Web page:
As the photographer who captured the image, I witnessed firsthand the monumental event that would forever change the course of Sri Lanka’s history. It was a defining moment, filled with both sorrow and joy, as the resignation of President Gotabaya Rajapaksa on July 14, 2022, marked a significant turning point for the nation.
In the months preceding this significant occasion, the people of Sri Lanka had been struggling with an unprecedented economic crisis, weighed down by its severe consequences. Their pleas for assistance appeared to be ignored, as the government displayed little regard for their predicament. However, amidst the desolation, a surge of resolve began to emerge.
I had been documenting the small, silent protests in Colombo and its surrounding areas for weeks. Though initially unnoticed by the wider world, these demonstrations laid the groundwork for what would come. Then, on March 31, 2022, a pivotal moment arrived at the Jubilee Post in Nugegoda.
At first, only a handful of individuals gathered, their voices carrying a silent plea for change. But as the hours wore on, the crowd steadily grew, swelling into an undeniable force that demanded attention. During this historic gathering, I was lucky to capture an image that would become an emblem of the movement.
That night I saw a young mother standing with her infant cradled in her arms, clutching a sign that bore a simple yet powerful message: “We too have kids,” Even after a year had passed. It’s 2023, and I still remember that moment like yesterday; even when I write this, I get goosebumps. I saw the bravery, courage, and power of a mother who wants a better future for her kids. I took my phone and captured that epic moment. With a simple re-touch, I uploaded it to Facebook.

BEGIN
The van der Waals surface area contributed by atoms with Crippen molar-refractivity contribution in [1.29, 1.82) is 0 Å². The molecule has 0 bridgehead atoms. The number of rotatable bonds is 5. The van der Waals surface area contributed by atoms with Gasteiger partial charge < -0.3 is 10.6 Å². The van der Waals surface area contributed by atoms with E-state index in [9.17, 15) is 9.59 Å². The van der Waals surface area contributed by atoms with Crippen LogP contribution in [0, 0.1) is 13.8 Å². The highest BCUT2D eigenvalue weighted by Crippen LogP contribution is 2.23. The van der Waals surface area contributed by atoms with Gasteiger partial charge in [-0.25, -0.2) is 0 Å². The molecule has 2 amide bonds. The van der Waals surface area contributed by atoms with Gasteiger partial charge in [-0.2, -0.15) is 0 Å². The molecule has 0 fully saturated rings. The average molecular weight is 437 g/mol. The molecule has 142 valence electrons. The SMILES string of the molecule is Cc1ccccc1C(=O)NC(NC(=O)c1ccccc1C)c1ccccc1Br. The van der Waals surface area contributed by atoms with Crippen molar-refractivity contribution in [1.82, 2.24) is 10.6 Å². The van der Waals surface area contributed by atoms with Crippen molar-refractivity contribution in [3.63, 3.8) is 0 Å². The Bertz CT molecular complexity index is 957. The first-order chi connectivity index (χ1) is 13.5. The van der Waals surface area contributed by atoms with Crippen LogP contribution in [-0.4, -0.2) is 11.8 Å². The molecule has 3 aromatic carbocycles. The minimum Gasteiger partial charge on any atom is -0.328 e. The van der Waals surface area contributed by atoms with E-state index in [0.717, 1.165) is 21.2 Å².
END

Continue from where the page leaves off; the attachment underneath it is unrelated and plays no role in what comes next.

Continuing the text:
For many Sri Lankans, this photograph symbolized a shared experience of suffering and a realization that they were not alone in their struggle. The image became a rallying point, fueling their determination to continue fighting for their rights, regardless of their obstacles. And so, on July 9, 2022, a massive protest occurred near the Presidential Secretariat at Galle Face, Colombo.
On that fateful day, the citizens of Sri Lanka expressed their views with unprecedented enthusiasm. They had reached the tipping point and demanded genuine transformation. Their relentless pursuit of justice and unwavering resilience shook the foundations of power, ultimately leading to President Rajapaksa’s resignation.
The winds of change have swept through our island nation, bringing forth a new era of hope and inspiration. President Rajapaksa’s resignation serves as a powerful testament to the unwavering will of the people, a stark reminder that no government is immune to the collective voice of its citizens. Our victory on July 9, 2022, was not simply about removing one leader from power but a triumph of unity, harmony, and peace.
Through tireless days and sleepless nights, the people of Sri Lanka proved their indomitable spirit. They exemplified the strength and determination that reside within every one of them. Their unwavering resolve has shown the world they will not be silenced and will fight tirelessly for their rights.
To this day, people keep asking me if this was the revolution that we hoped for. Was ‘Aragalaya’ a sucess moment? Most of the time, I skip those people without answering. But It’s time, so Let me give my answer to that.
This hard-fought victory has instilled boundless optimism within the hearts of Sri Lankans. They now know that they possess the strength and resilience to overcome any challenge that comes their way. They have proven that despite adversity, there is always a path forward, and hope will never wane.
The people of Sri Lanka have shown us the meaning of resilience and freedom. ‘Aragalaya’ is a powerful reminder that hope can always be found, even in the darkest times.
I want to share a song that always comes to mind when I pass Galleface Beach. This song will encourage all Sri Lankans to stand up for their rights. The lyrics go like this:
“Get up, stand up
Stand up for your right
Get up, stand up
Don’t give up the fight.”